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Abstract. Smart Dust is a set of a vast number of ultrasmall fully autonomous computing and communication devices, with very restricted energy and computing capabilities, that cooperate to quickly and efficiently accomplish a large sensing task. Smart Dust can be very useful in practice, i.e., in the local detection of a remote crucial event and the propagation of data reporting its realization. In this work we make an effort towards the research on smart dust from an algorithmic point of view. We first provide a simple but realistic model for smart dust and present an interesting problem, which is how to propagate efficiently information on an event detected locally. Then we present various smart dust protocols for local detection and propagation that are simple enough to be implemented on real smart dust systems, and perform, under some simplifying assumptions, a rigorous average case analysis of their efficiency and energy consumption (and their interplay). This analysis leads to concrete results showing that our protocols are very efficient and robust. We also validate the analytical results by extensive experiments.
Randomized pursuitevasion with limited visibility
, 2003
"... We study the following pursuitevasion game: One or more hunters are seeking to capture an evading rabbit on a graph. At each round, the rabbit tries to gather information about the location of the hunters but it can see them only if they are located on adjacent nodes. We show that two hunters suffi ..."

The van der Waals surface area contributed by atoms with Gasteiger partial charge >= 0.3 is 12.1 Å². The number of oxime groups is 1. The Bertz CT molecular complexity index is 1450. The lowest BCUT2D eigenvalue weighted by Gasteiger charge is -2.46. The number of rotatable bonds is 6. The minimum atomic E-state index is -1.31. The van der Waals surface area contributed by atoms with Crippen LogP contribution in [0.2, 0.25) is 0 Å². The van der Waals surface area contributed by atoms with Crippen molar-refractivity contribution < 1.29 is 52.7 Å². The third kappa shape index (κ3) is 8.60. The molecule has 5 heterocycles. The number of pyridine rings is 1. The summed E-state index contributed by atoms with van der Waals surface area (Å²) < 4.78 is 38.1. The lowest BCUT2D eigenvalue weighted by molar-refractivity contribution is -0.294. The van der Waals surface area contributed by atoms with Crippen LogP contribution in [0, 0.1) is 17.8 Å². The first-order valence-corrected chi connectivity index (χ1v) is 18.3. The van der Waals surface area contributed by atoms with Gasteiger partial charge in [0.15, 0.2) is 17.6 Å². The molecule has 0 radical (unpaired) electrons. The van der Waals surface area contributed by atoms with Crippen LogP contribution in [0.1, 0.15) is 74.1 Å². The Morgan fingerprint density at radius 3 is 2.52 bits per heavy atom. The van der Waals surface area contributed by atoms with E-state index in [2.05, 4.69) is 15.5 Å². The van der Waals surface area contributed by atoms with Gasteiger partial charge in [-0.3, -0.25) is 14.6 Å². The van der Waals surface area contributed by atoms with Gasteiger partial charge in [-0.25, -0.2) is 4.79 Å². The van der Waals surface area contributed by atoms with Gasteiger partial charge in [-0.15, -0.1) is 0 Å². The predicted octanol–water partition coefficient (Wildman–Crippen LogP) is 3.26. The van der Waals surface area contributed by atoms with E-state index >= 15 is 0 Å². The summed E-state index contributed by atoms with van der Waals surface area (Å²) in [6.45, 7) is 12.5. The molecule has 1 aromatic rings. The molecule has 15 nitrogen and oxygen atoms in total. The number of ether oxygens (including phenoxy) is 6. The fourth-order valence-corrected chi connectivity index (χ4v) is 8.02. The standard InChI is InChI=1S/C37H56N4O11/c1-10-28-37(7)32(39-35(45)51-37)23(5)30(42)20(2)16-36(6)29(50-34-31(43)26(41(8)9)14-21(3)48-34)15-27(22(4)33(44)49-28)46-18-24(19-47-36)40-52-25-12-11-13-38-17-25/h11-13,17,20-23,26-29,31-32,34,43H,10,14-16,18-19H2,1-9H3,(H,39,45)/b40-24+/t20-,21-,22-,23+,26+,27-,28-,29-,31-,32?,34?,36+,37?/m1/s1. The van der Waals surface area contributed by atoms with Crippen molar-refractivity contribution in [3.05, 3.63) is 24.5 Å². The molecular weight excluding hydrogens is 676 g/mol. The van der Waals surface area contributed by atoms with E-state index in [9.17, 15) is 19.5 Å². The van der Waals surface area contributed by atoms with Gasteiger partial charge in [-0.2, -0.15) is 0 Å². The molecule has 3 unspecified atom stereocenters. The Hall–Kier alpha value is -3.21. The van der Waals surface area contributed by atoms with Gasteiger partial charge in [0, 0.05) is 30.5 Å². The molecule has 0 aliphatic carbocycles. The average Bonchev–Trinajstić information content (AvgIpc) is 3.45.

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Cited by 20 (2 self)
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We study the following pursuitevasion game: One or more hunters are seeking to capture an evading rabbit on a graph. At each round, the rabbit tries to gather information about the location of the hunters but it can see them only if they are located on adjacent nodes. We show that two hunters suffice for catching rabbits with such local visibility with high probability. We distinguish between reactive rabbits who move only when a hunter is visible and general rabbits who can employ more sophisticated strategies. We present polynomial time algorithms that decide whether a graph G is hunterwin, that is, if a single hunter can capture a rabbit of either kind on G.